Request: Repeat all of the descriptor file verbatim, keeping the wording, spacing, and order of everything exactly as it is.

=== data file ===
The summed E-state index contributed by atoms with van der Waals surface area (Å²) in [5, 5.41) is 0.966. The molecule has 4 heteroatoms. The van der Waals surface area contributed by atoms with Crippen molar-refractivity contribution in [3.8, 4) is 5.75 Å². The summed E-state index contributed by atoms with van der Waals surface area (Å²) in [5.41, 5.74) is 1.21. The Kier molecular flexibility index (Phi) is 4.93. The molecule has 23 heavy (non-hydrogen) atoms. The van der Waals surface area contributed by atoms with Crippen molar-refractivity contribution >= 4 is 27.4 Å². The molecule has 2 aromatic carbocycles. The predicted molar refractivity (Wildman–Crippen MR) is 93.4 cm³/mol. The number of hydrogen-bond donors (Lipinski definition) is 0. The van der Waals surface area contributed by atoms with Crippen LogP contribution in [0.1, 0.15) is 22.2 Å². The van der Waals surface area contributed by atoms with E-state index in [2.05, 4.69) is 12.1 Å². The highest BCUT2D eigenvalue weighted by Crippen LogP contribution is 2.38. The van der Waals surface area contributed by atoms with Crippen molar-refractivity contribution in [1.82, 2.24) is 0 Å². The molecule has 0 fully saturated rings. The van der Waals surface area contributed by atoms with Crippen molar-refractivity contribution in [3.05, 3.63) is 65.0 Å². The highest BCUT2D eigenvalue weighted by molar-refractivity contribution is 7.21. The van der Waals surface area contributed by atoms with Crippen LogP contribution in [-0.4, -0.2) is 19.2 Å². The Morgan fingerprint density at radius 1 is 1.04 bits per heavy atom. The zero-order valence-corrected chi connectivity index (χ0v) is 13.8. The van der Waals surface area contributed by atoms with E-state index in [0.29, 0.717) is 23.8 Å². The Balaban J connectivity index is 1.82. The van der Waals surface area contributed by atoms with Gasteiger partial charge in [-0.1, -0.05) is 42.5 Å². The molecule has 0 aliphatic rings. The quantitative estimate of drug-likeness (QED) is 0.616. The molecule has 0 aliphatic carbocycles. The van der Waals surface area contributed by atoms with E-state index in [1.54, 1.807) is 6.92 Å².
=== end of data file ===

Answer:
The summed E-state index contributed by atoms with van der Waals surface area (Å²) in [5, 5.41) is 0.966. The molecule has 4 heteroatoms. The van der Waals surface area contributed by atoms with Crippen molar-refractivity contribution in [3.8, 4) is 5.75 Å². The summed E-state index contributed by atoms with van der Waals surface area (Å²) in [5.41, 5.74) is 1.21. The Kier molecular flexibility index (Phi) is 4.93. The molecule has 23 heavy (non-hydrogen) atoms. The van der Waals surface area contributed by atoms with Crippen molar-refractivity contribution >= 4 is 27.4 Å². The molecule has 2 aromatic carbocycles. The predicted molar refractivity (Wildman–Crippen MR) is 93.4 cm³/mol. The number of hydrogen-bond donors (Lipinski definition) is 0. The van der Waals surface area contributed by atoms with Crippen LogP contribution in [0.1, 0.15) is 22.2 Å². The van der Waals surface area contributed by atoms with E-state index in [2.05, 4.69) is 12.1 Å². The highest BCUT2D eigenvalue weighted by Crippen LogP contribution is 2.38. The van der Waals surface area contributed by atoms with Crippen molar-refractivity contribution in [1.82, 2.24) is 0 Å². The molecule has 0 fully saturated rings. The van der Waals surface area contributed by atoms with Crippen molar-refractivity contribution in [3.05, 3.63) is 65.0 Å². The highest BCUT2D eigenvalue weighted by molar-refractivity contribution is 7.21. The van der Waals surface area contributed by atoms with Crippen LogP contribution in [-0.4, -0.2) is 19.2 Å². The Morgan fingerprint density at radius 1 is 1.04 bits per heavy atom. The zero-order valence-corrected chi connectivity index (χ0v) is 13.8. The van der Waals surface area contributed by atoms with E-state index in [0.29, 0.717) is 23.8 Å². The Balaban J connectivity index is 1.82. The van der Waals surface area contributed by atoms with Gasteiger partial charge in [-0.1, -0.05) is 42.5 Å². The molecule has 0 aliphatic rings. The quantitative estimate of drug-likeness (QED) is 0.616. The molecule has 0 aliphatic carbocycles. The van der Waals surface area contributed by atoms with E-state index in [1.54, 1.807) is 6.92 Å².